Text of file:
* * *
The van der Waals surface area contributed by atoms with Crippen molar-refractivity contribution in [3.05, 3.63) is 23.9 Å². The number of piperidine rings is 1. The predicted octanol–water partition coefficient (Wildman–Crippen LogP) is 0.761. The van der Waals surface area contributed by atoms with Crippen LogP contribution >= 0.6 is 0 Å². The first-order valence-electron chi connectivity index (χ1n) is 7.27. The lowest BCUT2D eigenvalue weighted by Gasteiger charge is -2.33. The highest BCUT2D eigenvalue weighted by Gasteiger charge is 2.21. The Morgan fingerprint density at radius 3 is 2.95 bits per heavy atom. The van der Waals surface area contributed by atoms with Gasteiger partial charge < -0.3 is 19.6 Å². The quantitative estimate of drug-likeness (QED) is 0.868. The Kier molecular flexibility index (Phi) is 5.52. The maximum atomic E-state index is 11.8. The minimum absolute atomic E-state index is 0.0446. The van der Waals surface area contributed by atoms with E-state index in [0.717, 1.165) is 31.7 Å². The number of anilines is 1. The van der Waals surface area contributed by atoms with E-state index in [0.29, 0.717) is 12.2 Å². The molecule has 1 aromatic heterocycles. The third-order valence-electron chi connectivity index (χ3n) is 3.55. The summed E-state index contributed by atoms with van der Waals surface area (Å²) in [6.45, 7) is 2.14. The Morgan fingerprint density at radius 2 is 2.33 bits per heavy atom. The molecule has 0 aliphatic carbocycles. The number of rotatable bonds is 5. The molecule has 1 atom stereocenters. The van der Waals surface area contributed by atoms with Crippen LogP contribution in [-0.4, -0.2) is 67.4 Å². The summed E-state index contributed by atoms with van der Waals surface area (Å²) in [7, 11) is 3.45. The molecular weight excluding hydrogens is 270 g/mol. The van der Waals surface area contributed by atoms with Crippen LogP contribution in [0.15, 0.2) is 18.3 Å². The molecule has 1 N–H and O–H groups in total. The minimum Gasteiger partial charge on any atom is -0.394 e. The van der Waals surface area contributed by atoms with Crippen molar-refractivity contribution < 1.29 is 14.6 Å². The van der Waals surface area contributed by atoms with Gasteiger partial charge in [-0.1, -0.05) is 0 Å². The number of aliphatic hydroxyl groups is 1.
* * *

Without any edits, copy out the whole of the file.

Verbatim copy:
The van der Waals surface area contributed by atoms with Crippen molar-refractivity contribution in [3.05, 3.63) is 23.9 Å². The number of piperidine rings is 1. The predicted octanol–water partition coefficient (Wildman–Crippen LogP) is 0.761. The van der Waals surface area contributed by atoms with Crippen LogP contribution >= 0.6 is 0 Å². The first-order valence-electron chi connectivity index (χ1n) is 7.27. The lowest BCUT2D eigenvalue weighted by Gasteiger charge is -2.33. The highest BCUT2D eigenvalue weighted by Gasteiger charge is 2.21. The Morgan fingerprint density at radius 3 is 2.95 bits per heavy atom. The van der Waals surface area contributed by atoms with Gasteiger partial charge < -0.3 is 19.6 Å². The quantitative estimate of drug-likeness (QED) is 0.868. The Kier molecular flexibility index (Phi) is 5.52. The maximum atomic E-state index is 11.8. The minimum absolute atomic E-state index is 0.0446. The van der Waals surface area contributed by atoms with E-state index in [0.717, 1.165) is 31.7 Å². The number of anilines is 1. The van der Waals surface area contributed by atoms with E-state index in [0.29, 0.717) is 12.2 Å². The molecule has 1 aromatic heterocycles. The third-order valence-electron chi connectivity index (χ3n) is 3.55. The summed E-state index contributed by atoms with van der Waals surface area (Å²) in [6.45, 7) is 2.14. The Morgan fingerprint density at radius 2 is 2.33 bits per heavy atom. The molecule has 0 aliphatic carbocycles. The number of rotatable bonds is 5. The molecule has 1 atom stereocenters. The van der Waals surface area contributed by atoms with Crippen LogP contribution in [-0.4, -0.2) is 67.4 Å². The summed E-state index contributed by atoms with van der Waals surface area (Å²) in [7, 11) is 3.45. The molecular weight excluding hydrogens is 270 g/mol. The van der Waals surface area contributed by atoms with Crippen LogP contribution in [0.15, 0.2) is 18.3 Å². The molecule has 1 N–H and O–H groups in total. The minimum Gasteiger partial charge on any atom is -0.394 e. The van der Waals surface area contributed by atoms with Crippen molar-refractivity contribution < 1.29 is 14.6 Å². The van der Waals surface area contributed by atoms with Gasteiger partial charge in [-0.1, -0.05) is 0 Å². The number of aliphatic hydroxyl groups is 1.